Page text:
In Ephesians 4:32 we are encouraged to: be kind to one another, tenderhearted, forgiving one another, even as God in Christ forgave us. The key to being kind and tenderhearted is consideration for someone else’s feelings. We tend to think of the opposite of love as being hate but it appears that the opposite of love is apathy… just not caring.
We tend to think of the opposite of love as being hate but it appears that the opposite of love is apathy… just not caring.
The prophet Malachi is the last prophetic voice of the Old Testament and he brings a strong rebuke against the Hebrew men for how they have dealt with their wives. Three times in chapter two they are admonished about dealing treacherously with their wives.
We often associate ‘treacherous’ with plotting and scheming, but here the Hebrew relates to not caring for another. When we become callous and apathetic, we don’t care if our spouse is hurt or whether we hurt them. This is a dangerous place for a marriage!
A diagnostic heart exam may be helpful to reveal the condition of our heart. When our spouse is upset, do we find ourselves saying [or thinking] things like ‘I don’t care’ or ‘that’s your problem you deal with it’. If so we need to take steps to regain consideration for our spouse.
I have watched couples in my office during marriage counseling when they are callous. I have watched as either a husband or a wife broke down in tears in my office and, their spouse watched stone-faced. When we see our spouse hurting and their pain does not stir compassion we have lost consideration.
When we see our spouse hurting and their pain does not stir compassion we have lost consideration.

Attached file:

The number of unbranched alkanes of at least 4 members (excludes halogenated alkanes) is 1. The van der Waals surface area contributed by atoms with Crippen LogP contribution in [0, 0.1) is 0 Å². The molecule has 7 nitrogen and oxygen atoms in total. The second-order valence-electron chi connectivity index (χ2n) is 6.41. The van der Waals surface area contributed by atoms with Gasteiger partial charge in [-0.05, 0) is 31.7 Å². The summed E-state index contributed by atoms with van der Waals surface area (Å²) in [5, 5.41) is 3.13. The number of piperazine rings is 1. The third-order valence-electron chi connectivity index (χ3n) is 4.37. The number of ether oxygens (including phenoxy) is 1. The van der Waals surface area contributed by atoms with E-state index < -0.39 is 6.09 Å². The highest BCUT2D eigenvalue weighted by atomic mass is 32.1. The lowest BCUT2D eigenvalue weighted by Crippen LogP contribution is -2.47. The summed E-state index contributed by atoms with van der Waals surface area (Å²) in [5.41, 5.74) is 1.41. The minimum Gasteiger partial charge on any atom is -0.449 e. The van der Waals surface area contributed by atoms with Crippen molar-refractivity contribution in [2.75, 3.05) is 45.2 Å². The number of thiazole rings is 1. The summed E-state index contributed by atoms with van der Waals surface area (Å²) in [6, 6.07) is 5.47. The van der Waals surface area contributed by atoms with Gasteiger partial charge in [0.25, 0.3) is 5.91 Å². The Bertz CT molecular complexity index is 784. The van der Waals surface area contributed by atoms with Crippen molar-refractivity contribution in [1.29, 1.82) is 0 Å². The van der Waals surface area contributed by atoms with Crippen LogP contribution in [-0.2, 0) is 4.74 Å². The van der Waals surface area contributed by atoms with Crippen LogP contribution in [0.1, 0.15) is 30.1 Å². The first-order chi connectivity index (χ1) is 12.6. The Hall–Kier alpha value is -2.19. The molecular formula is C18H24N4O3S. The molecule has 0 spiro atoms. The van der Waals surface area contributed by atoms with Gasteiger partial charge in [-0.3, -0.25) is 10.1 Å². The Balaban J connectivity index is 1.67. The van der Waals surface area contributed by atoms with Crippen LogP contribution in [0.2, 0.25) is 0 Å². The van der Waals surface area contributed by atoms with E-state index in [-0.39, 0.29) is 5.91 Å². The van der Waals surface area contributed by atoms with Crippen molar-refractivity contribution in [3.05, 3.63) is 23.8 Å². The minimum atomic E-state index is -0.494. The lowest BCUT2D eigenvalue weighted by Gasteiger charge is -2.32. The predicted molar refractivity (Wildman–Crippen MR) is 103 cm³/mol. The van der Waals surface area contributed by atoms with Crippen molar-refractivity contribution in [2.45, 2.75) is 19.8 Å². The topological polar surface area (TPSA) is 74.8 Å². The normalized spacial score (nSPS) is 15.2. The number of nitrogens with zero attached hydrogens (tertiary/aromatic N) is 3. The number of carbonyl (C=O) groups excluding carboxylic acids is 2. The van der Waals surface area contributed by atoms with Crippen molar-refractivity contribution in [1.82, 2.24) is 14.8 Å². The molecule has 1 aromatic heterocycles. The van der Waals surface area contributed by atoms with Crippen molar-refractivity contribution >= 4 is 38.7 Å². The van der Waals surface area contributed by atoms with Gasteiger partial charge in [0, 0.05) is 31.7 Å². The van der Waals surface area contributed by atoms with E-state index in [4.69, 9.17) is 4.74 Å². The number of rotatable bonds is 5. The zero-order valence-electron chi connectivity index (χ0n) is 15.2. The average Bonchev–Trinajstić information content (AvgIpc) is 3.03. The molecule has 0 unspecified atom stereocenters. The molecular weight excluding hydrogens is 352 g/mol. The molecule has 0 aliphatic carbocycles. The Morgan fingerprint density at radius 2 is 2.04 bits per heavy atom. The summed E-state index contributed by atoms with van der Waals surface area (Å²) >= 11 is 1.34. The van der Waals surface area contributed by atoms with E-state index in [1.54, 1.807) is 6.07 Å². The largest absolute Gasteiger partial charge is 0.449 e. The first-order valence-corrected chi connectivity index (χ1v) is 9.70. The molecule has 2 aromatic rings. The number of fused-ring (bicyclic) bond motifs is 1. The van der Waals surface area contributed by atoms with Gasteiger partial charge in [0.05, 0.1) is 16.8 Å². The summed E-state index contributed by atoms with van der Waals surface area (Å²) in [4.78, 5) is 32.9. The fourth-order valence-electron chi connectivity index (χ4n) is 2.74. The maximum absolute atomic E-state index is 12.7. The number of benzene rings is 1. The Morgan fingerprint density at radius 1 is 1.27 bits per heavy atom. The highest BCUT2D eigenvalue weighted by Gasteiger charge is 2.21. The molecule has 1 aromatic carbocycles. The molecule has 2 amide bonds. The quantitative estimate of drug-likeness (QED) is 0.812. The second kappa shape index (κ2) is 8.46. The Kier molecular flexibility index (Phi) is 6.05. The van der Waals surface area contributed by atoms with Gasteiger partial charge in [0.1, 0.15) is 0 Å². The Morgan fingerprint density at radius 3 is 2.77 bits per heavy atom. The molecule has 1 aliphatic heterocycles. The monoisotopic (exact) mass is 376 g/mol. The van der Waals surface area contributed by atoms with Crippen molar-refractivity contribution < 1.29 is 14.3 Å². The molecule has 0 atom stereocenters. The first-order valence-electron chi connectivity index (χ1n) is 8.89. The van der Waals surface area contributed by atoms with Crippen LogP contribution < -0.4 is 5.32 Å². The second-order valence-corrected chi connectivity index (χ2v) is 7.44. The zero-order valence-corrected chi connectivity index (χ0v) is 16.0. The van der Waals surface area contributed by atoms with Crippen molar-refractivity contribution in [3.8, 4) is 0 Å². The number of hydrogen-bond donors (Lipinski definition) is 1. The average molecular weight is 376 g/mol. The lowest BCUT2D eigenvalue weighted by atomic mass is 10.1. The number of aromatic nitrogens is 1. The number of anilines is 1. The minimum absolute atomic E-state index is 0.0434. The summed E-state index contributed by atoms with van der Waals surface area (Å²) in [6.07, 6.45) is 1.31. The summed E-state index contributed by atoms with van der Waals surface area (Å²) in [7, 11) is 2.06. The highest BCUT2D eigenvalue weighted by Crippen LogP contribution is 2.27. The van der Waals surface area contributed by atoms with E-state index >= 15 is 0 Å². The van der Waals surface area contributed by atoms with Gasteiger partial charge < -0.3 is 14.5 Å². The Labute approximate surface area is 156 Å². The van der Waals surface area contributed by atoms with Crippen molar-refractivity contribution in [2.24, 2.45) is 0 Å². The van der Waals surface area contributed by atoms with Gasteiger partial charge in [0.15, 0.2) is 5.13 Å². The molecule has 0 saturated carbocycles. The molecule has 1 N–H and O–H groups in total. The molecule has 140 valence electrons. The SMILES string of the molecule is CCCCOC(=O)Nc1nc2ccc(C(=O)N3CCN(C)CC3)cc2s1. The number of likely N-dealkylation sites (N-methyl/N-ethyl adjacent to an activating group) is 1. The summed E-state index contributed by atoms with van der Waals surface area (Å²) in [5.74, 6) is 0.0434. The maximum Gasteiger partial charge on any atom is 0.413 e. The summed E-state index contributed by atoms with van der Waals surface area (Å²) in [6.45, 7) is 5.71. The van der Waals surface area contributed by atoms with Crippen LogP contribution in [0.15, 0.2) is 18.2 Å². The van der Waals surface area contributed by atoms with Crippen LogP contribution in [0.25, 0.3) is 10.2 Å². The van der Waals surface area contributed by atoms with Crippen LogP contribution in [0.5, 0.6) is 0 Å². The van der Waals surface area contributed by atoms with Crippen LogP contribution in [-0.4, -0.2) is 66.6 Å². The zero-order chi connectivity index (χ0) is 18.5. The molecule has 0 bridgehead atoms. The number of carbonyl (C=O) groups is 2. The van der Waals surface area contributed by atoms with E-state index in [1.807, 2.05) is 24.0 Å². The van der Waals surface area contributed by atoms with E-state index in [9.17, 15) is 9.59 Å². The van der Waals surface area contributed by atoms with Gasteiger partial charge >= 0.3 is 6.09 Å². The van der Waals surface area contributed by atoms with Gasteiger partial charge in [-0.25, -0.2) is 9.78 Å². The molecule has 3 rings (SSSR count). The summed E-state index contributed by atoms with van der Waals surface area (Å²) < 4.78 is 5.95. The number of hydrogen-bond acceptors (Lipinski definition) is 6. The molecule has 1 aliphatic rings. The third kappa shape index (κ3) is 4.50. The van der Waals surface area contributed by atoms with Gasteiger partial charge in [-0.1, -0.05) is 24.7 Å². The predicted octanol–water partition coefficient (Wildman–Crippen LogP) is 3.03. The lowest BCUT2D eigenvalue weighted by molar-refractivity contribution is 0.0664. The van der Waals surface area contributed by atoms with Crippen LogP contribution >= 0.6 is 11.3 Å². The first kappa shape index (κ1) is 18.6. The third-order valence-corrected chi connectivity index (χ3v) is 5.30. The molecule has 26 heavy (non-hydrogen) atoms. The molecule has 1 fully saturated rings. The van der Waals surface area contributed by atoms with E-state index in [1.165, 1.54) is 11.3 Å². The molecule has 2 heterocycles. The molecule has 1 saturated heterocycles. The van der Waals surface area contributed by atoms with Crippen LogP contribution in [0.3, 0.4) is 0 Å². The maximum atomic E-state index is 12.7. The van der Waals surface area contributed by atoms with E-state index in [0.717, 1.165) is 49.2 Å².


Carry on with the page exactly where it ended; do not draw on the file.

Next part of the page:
Similarly, when they are hurting and we think, “ good they deserve it” we have become callous.
When someone is examined by a cardiologist and; they are told that there is hardening of their arteries, they need to remedy the situation. Otherwise, the quality of their life will be diminished and their life will be shortened. Similarly, in our spiritual lives, when we see that there is hardening of our hearts we need to call Dr. Jesus, the Great Physician. Fortunately, he still makes house calls.
In Ephesians 4:32, Paul notes that there is a relationship between a tender heart and forgiveness. We will explore this subject more fully in the section dealing with reconciliation. Nevertheless, we need to realize that a lack of forgiveness keeps us from being tenderhearted.
In addition Paul connects the discussion about consideration with the exhortation not to grieve the Holy Spirit in Ephesians 4:30. As we are sensitive to the work of God’s Spirit in our lives we remain more sensitive to the feelings of others in our lives.
One of the ministries of the Holy Spirit is to bring conviction when we are grieving God. H.L Mencken described our conscience as that small voice that tells us that someone may be watching. When we are sensitive to the Spirit we confess when we are wrong. When we become callous to God’s Spirit we are self-righteous and, tend to deny when we have become inconsiderate of others. Accordingly, consideration requires that we walk in the Spirit!